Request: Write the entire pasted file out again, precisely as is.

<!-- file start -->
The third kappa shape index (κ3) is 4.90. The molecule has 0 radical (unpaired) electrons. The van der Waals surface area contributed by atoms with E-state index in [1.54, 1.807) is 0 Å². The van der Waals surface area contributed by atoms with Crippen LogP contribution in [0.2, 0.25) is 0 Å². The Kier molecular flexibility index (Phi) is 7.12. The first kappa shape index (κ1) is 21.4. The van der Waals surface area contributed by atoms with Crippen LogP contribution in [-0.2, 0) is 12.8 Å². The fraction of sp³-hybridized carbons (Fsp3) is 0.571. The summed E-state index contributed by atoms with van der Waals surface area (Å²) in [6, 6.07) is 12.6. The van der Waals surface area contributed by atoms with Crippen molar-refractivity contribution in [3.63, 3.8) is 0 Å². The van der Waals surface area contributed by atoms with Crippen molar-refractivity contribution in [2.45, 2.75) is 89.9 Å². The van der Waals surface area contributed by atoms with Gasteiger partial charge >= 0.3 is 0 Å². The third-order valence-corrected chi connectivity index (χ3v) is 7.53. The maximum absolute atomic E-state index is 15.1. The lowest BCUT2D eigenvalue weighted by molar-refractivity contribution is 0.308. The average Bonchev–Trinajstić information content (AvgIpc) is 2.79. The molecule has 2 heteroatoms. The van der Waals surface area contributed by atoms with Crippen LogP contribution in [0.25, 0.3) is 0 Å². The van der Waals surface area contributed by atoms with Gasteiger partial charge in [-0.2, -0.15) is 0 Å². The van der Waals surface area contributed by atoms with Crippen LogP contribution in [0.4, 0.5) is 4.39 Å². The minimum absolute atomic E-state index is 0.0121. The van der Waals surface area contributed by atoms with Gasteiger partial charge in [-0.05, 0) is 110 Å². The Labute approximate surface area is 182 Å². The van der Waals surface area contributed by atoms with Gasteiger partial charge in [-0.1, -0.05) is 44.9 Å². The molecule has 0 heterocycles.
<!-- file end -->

The third kappa shape index (κ3) is 4.90. The molecule has 0 radical (unpaired) electrons. The van der Waals surface area contributed by atoms with E-state index in [1.54, 1.807) is 0 Å². The van der Waals surface area contributed by atoms with Crippen LogP contribution in [0.2, 0.25) is 0 Å². The Kier molecular flexibility index (Phi) is 7.12. The first kappa shape index (κ1) is 21.4. The van der Waals surface area contributed by atoms with Crippen LogP contribution in [-0.2, 0) is 12.8 Å². The fraction of sp³-hybridized carbons (Fsp3) is 0.571. The summed E-state index contributed by atoms with van der Waals surface area (Å²) in [6, 6.07) is 12.6. The van der Waals surface area contributed by atoms with Crippen molar-refractivity contribution in [3.63, 3.8) is 0 Å². The van der Waals surface area contributed by atoms with Crippen molar-refractivity contribution in [2.45, 2.75) is 89.9 Å². The van der Waals surface area contributed by atoms with Gasteiger partial charge >= 0.3 is 0 Å². The third-order valence-corrected chi connectivity index (χ3v) is 7.53. The maximum absolute atomic E-state index is 15.1. The lowest BCUT2D eigenvalue weighted by molar-refractivity contribution is 0.308. The average Bonchev–Trinajstić information content (AvgIpc) is 2.79. The molecule has 2 heteroatoms. The van der Waals surface area contributed by atoms with Crippen LogP contribution in [0.25, 0.3) is 0 Å². The van der Waals surface area contributed by atoms with Gasteiger partial charge in [-0.2, -0.15) is 0 Å². The van der Waals surface area contributed by atoms with Crippen LogP contribution in [0.4, 0.5) is 4.39 Å². The minimum absolute atomic E-state index is 0.0121. The van der Waals surface area contributed by atoms with Gasteiger partial charge in [-0.05, 0) is 110 Å². The Labute approximate surface area is 182 Å². The van der Waals surface area contributed by atoms with Gasteiger partial charge in [-0.1, -0.05) is 44.9 Å². The molecule has 0 heterocycles.